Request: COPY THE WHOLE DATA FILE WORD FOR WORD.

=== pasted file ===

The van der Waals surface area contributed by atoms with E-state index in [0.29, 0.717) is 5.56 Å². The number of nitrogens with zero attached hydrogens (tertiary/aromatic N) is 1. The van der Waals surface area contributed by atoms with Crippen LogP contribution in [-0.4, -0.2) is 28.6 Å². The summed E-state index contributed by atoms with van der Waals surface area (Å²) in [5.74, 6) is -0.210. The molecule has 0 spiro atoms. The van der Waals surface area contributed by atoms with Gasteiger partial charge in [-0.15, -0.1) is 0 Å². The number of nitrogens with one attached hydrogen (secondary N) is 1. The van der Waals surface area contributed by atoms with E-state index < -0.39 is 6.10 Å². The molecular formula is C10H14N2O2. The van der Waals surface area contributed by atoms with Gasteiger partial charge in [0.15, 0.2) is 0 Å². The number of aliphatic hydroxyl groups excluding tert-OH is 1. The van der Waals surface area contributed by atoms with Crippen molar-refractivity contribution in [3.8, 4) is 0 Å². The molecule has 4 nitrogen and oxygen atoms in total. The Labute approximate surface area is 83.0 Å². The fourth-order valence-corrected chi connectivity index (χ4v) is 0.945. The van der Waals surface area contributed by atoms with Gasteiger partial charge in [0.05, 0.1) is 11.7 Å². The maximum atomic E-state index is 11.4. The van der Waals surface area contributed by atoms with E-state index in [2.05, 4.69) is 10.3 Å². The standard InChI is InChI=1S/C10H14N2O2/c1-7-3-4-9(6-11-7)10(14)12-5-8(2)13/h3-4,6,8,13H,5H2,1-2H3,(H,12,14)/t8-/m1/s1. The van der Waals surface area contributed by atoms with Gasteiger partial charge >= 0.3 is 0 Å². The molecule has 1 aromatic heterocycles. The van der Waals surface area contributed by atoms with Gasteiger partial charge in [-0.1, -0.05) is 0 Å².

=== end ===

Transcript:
The van der Waals surface area contributed by atoms with E-state index in [0.29, 0.717) is 5.56 Å². The number of nitrogens with zero attached hydrogens (tertiary/aromatic N) is 1. The van der Waals surface area contributed by atoms with Crippen LogP contribution in [-0.4, -0.2) is 28.6 Å². The summed E-state index contributed by atoms with van der Waals surface area (Å²) in [5.74, 6) is -0.210. The molecule has 0 spiro atoms. The van der Waals surface area contributed by atoms with Gasteiger partial charge in [-0.15, -0.1) is 0 Å². The number of nitrogens with one attached hydrogen (secondary N) is 1. The van der Waals surface area contributed by atoms with E-state index < -0.39 is 6.10 Å². The molecular formula is C10H14N2O2. The van der Waals surface area contributed by atoms with Gasteiger partial charge in [0.15, 0.2) is 0 Å². The number of aliphatic hydroxyl groups excluding tert-OH is 1. The van der Waals surface area contributed by atoms with Crippen molar-refractivity contribution in [3.8, 4) is 0 Å². The molecule has 4 nitrogen and oxygen atoms in total. The Labute approximate surface area is 83.0 Å². The fourth-order valence-corrected chi connectivity index (χ4v) is 0.945. The van der Waals surface area contributed by atoms with Gasteiger partial charge in [0.05, 0.1) is 11.7 Å². The maximum atomic E-state index is 11.4. The van der Waals surface area contributed by atoms with E-state index in [2.05, 4.69) is 10.3 Å². The standard InChI is InChI=1S/C10H14N2O2/c1-7-3-4-9(6-11-7)10(14)12-5-8(2)13/h3-4,6,8,13H,5H2,1-2H3,(H,12,14)/t8-/m1/s1. The van der Waals surface area contributed by atoms with Gasteiger partial charge >= 0.3 is 0 Å². The molecule has 1 aromatic heterocycles. The van der Waals surface area contributed by atoms with Gasteiger partial charge in [-0.1, -0.05) is 0 Å².